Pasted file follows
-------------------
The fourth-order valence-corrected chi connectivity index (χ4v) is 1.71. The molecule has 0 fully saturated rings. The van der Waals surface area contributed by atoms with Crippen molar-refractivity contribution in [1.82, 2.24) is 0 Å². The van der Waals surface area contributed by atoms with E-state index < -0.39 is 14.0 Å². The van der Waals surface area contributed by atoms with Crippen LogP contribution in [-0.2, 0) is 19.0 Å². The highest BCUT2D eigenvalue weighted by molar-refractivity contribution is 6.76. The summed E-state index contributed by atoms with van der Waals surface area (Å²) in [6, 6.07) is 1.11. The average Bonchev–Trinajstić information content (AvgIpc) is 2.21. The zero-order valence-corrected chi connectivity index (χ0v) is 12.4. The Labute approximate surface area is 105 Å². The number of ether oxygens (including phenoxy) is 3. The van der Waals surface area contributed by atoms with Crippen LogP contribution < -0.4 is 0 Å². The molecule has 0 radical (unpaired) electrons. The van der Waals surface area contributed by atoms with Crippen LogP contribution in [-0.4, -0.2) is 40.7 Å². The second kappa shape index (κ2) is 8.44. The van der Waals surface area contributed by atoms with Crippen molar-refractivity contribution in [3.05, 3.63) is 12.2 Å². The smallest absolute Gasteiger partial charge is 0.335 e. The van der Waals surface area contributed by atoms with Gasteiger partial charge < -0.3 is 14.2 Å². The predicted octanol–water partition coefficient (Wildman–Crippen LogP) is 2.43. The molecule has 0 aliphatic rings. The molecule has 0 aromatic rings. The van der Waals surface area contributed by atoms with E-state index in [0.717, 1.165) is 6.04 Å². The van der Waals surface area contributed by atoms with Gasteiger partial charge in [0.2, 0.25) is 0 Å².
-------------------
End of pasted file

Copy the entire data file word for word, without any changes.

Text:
The fourth-order valence-corrected chi connectivity index (χ4v) is 1.71. The molecule has 0 fully saturated rings. The van der Waals surface area contributed by atoms with Crippen molar-refractivity contribution in [1.82, 2.24) is 0 Å². The van der Waals surface area contributed by atoms with E-state index < -0.39 is 14.0 Å². The van der Waals surface area contributed by atoms with Crippen LogP contribution in [-0.2, 0) is 19.0 Å². The highest BCUT2D eigenvalue weighted by molar-refractivity contribution is 6.76. The summed E-state index contributed by atoms with van der Waals surface area (Å²) in [6, 6.07) is 1.11. The average Bonchev–Trinajstić information content (AvgIpc) is 2.21. The zero-order valence-corrected chi connectivity index (χ0v) is 12.4. The Labute approximate surface area is 105 Å². The number of ether oxygens (including phenoxy) is 3. The van der Waals surface area contributed by atoms with Crippen LogP contribution < -0.4 is 0 Å². The molecule has 0 radical (unpaired) electrons. The van der Waals surface area contributed by atoms with Crippen LogP contribution in [-0.4, -0.2) is 40.7 Å². The second kappa shape index (κ2) is 8.44. The van der Waals surface area contributed by atoms with Crippen molar-refractivity contribution in [3.05, 3.63) is 12.2 Å². The smallest absolute Gasteiger partial charge is 0.335 e. The van der Waals surface area contributed by atoms with Gasteiger partial charge < -0.3 is 14.2 Å². The predicted octanol–water partition coefficient (Wildman–Crippen LogP) is 2.43. The molecule has 0 aliphatic rings. The molecule has 0 aromatic rings. The van der Waals surface area contributed by atoms with E-state index in [0.717, 1.165) is 6.04 Å². The van der Waals surface area contributed by atoms with Gasteiger partial charge in [0.2, 0.25) is 0 Å².